By Stephen Schenck | March 4, 2011 3:49 PM
Amazon intends to stir up the Android app-sale community with the introduction of its own marketplace to compete with Google’s. When we got a sneak preview of the store’s terms for developers last fall, we learned that Amazon would be offering DRM options to attempt to secure apps sold through the store against piracy. Now Amazon’s explained a little more about how its DRM will work, and some of its requirements are a bit disconcerting.
In those documents from last year, we saw that Amazon reserved the right to force DRM upon app developers, if they want their apps sold through Amazon’s store. Yesterday the company posted on its Appstore Developer Blog that this DRM would require phoning-home to Amazon’s servers when running an app in order to authorize it.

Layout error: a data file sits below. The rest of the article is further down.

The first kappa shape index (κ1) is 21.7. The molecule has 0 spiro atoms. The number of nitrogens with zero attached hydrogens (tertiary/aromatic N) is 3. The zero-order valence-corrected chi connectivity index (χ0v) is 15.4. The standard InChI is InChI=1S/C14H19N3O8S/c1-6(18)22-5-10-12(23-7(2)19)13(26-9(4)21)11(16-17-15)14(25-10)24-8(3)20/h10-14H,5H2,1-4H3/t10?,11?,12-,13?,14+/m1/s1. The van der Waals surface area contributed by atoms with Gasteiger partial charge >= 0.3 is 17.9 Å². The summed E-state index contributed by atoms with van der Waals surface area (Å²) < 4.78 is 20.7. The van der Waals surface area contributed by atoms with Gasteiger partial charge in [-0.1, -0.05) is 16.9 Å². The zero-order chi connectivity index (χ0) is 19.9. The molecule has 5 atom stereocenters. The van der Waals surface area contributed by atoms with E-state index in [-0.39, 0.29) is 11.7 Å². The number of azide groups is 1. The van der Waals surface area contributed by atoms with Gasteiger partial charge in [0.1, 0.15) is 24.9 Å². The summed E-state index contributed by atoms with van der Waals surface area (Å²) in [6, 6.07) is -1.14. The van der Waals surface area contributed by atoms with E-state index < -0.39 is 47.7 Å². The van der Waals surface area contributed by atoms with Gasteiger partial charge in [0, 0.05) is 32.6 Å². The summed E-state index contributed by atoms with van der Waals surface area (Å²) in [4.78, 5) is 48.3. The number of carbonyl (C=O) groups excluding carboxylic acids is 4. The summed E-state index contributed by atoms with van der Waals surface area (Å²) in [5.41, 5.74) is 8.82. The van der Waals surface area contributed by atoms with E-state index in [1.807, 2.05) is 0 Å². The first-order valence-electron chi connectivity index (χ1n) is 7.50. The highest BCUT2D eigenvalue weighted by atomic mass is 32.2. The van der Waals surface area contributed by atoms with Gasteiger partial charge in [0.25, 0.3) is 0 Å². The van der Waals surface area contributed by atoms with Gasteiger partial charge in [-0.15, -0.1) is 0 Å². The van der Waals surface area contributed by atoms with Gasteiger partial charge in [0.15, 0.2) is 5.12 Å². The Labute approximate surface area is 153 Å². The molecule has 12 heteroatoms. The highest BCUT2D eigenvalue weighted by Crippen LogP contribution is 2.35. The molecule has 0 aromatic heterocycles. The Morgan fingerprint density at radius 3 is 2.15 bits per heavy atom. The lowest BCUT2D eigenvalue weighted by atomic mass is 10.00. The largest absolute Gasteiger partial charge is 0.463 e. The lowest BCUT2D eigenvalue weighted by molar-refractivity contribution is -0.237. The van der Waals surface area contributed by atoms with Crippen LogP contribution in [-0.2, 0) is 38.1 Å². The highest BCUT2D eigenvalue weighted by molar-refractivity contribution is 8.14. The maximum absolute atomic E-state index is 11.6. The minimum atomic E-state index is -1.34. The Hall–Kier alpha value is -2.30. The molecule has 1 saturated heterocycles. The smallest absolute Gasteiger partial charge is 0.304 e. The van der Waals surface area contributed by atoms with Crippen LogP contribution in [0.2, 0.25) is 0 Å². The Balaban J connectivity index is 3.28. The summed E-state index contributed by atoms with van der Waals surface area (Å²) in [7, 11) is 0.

This sort of DRM has gotten heavy flack from PC users, but at least they have the benefit of a mostly reliable internet connection. What do you do when you’re out in the middle of nowhere and your GPS navigation app won’t start up because Amazon’s servers can’t be reached?
Amazon doesn’t specify if this is a once-and-done thing, where maybe you’d have to “activate” the app after purchase, or if it’s as bad as we fear and would require re-activation every time the app is launched. While Amazon may still clarify or revise its policy, if that latter possibility is indeed the case, Amazon shouldn’t expect to drive many sales away from Google.